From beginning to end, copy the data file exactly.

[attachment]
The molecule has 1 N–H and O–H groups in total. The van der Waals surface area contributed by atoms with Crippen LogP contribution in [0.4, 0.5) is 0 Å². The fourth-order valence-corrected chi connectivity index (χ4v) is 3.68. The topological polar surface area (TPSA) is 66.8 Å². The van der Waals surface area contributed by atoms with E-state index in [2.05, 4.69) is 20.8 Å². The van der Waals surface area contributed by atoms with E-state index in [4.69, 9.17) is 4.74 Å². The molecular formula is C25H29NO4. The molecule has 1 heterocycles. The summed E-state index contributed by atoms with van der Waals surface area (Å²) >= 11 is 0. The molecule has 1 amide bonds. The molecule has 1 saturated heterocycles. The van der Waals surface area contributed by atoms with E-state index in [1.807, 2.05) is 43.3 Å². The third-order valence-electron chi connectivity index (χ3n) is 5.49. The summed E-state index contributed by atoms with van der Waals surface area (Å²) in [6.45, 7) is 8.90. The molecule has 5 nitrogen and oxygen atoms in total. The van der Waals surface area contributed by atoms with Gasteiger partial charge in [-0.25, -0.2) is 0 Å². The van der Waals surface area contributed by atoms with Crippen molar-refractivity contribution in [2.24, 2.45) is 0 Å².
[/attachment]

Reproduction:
The molecule has 1 N–H and O–H groups in total. The van der Waals surface area contributed by atoms with Crippen LogP contribution in [0.4, 0.5) is 0 Å². The fourth-order valence-corrected chi connectivity index (χ4v) is 3.68. The topological polar surface area (TPSA) is 66.8 Å². The van der Waals surface area contributed by atoms with E-state index in [2.05, 4.69) is 20.8 Å². The van der Waals surface area contributed by atoms with E-state index in [4.69, 9.17) is 4.74 Å². The molecular formula is C25H29NO4. The molecule has 1 heterocycles. The summed E-state index contributed by atoms with van der Waals surface area (Å²) >= 11 is 0. The molecule has 1 amide bonds. The molecule has 1 saturated heterocycles. The van der Waals surface area contributed by atoms with E-state index in [1.807, 2.05) is 43.3 Å². The third-order valence-electron chi connectivity index (χ3n) is 5.49. The summed E-state index contributed by atoms with van der Waals surface area (Å²) in [6.45, 7) is 8.90. The molecule has 5 nitrogen and oxygen atoms in total. The van der Waals surface area contributed by atoms with Gasteiger partial charge in [-0.25, -0.2) is 0 Å². The van der Waals surface area contributed by atoms with Crippen molar-refractivity contribution in [2.24, 2.45) is 0 Å².